Brad Buckley wants to lead in Austin but he doesn’t want to give hardworking Texans a raise.

Buckley, who’s running for Texas House District 54 in Central Texas, said he doesn’t believe working families should have a wage that can cover their costs of living. The owner of six businesses who’s self-financed his campaign with $20,000 in personal funds (nearly matching Killeen’s per capita income of $29,000), Buckley opposes giving overworked Texans a paycheck they deserve.

The minimum wage in Texas is $7.25. This falls far below other states like Arizona, Colorado and Maine, which have plans to incrementally increase their minimum wage to $13.50 an hour by 2020. New York City and Washington D.C. have plans to increase their minimum wage to $15 an hour.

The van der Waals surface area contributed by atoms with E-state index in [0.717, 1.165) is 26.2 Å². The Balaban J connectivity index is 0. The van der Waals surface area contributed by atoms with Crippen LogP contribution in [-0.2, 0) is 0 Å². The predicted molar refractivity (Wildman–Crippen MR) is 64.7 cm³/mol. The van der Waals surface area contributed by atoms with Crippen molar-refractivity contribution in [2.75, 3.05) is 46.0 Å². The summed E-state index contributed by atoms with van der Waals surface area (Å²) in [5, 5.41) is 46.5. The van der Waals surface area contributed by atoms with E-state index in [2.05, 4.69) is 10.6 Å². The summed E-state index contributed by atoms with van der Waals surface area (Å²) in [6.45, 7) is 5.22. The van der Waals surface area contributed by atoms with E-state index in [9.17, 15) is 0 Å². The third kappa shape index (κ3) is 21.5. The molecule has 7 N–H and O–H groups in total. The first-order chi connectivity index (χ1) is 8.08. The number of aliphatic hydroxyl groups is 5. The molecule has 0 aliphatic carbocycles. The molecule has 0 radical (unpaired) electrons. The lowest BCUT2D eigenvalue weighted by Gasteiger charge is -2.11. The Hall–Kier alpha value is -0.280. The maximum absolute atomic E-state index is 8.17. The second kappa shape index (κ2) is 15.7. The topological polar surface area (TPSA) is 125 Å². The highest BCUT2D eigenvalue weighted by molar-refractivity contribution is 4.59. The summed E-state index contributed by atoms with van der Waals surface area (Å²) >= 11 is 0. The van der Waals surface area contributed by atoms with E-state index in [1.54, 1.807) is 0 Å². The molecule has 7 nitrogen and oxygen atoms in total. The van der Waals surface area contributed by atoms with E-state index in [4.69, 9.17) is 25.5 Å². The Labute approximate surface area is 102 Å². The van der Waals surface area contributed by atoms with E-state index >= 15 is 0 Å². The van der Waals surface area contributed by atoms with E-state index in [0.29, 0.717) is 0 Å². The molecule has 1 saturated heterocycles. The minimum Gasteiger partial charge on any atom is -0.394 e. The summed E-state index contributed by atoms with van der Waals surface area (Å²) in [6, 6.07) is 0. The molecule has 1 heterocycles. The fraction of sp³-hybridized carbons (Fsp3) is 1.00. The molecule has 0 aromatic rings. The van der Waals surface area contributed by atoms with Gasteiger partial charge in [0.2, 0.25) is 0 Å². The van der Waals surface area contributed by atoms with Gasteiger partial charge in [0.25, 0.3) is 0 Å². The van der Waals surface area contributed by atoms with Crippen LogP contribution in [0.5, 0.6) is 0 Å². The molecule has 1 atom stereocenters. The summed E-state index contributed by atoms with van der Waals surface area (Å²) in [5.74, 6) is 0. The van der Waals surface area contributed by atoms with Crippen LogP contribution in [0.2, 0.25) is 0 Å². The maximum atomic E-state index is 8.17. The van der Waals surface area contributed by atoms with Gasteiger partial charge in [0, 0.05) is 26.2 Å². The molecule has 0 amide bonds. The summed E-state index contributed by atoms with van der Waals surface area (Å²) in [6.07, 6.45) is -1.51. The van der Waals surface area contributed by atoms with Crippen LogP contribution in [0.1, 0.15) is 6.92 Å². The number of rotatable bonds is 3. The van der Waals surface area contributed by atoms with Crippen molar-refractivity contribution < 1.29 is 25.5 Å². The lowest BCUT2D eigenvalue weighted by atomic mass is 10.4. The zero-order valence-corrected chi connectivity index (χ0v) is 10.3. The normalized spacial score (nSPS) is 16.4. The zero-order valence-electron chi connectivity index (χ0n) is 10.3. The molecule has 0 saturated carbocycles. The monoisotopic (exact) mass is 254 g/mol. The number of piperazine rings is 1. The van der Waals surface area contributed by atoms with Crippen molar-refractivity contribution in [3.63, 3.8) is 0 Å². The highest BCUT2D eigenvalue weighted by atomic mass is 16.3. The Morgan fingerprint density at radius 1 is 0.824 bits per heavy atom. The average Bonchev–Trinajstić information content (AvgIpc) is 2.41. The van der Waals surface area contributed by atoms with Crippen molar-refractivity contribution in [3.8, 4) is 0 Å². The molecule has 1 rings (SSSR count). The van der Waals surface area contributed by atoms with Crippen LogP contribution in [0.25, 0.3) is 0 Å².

More than 60 percent of Texans support raising the minimum wage. “When I represent you, you’re the boss,” Buckley said at a public event earlier this year. How does that statement square with Texans’ support for higher wages?

If Buckley is serious about making Texas the best state in the country, he should look at other successful businesses.

Buc-ee’s, a beloved Texas chain of convenience stores rated as the best in the country, knows the value of paying their employees a living wage. Buc-ee’s employees are paid $14 an hour and can make up to more than $19 an hour.

“Our customers expect and look forward to a very unique experience. We have to attract the best talent,” Jeff Nadalo, Buc-ee’s general counsel, told Business Insider. “And so we work very hard at not just providing a transparent wage schedule to those potential future team members, but also to remind those who are currently there of some opportunities that are there at the store, as well.”

Does Buckley expect to attract top talent by paying workers the measly minimum, instead of a sustainable salary?